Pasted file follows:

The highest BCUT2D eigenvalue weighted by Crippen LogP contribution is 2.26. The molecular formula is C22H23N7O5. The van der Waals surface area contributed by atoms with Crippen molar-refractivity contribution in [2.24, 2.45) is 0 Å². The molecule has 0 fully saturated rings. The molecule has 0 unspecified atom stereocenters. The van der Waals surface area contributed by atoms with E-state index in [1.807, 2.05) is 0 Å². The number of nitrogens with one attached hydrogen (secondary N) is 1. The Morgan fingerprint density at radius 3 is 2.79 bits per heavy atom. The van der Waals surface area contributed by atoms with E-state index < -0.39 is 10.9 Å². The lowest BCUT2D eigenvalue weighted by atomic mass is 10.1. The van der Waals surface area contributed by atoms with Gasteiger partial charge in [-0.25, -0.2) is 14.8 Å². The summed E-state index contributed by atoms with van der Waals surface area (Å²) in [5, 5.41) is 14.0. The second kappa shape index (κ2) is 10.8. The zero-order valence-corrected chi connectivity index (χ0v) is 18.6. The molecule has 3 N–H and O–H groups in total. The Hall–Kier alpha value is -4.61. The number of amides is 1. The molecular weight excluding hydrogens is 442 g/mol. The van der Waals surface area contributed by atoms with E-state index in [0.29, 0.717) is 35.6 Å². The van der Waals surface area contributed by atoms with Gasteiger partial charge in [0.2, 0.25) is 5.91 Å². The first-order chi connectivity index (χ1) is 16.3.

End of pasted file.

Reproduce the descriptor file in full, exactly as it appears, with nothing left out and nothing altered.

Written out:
The highest BCUT2D eigenvalue weighted by Crippen LogP contribution is 2.26. The molecular formula is C22H23N7O5. The van der Waals surface area contributed by atoms with Crippen molar-refractivity contribution in [2.24, 2.45) is 0 Å². The molecule has 0 fully saturated rings. The molecule has 0 unspecified atom stereocenters. The van der Waals surface area contributed by atoms with E-state index in [1.807, 2.05) is 0 Å². The number of nitrogens with one attached hydrogen (secondary N) is 1. The Morgan fingerprint density at radius 3 is 2.79 bits per heavy atom. The van der Waals surface area contributed by atoms with E-state index < -0.39 is 10.9 Å². The lowest BCUT2D eigenvalue weighted by atomic mass is 10.1. The van der Waals surface area contributed by atoms with Gasteiger partial charge in [-0.25, -0.2) is 14.8 Å². The summed E-state index contributed by atoms with van der Waals surface area (Å²) in [5, 5.41) is 14.0. The second kappa shape index (κ2) is 10.8. The zero-order valence-corrected chi connectivity index (χ0v) is 18.6. The molecule has 3 N–H and O–H groups in total. The Hall–Kier alpha value is -4.61. The number of amides is 1. The molecular weight excluding hydrogens is 442 g/mol. The van der Waals surface area contributed by atoms with E-state index in [0.29, 0.717) is 35.6 Å². The van der Waals surface area contributed by atoms with Gasteiger partial charge in [0.2, 0.25) is 5.91 Å². The first-order chi connectivity index (χ1) is 16.3.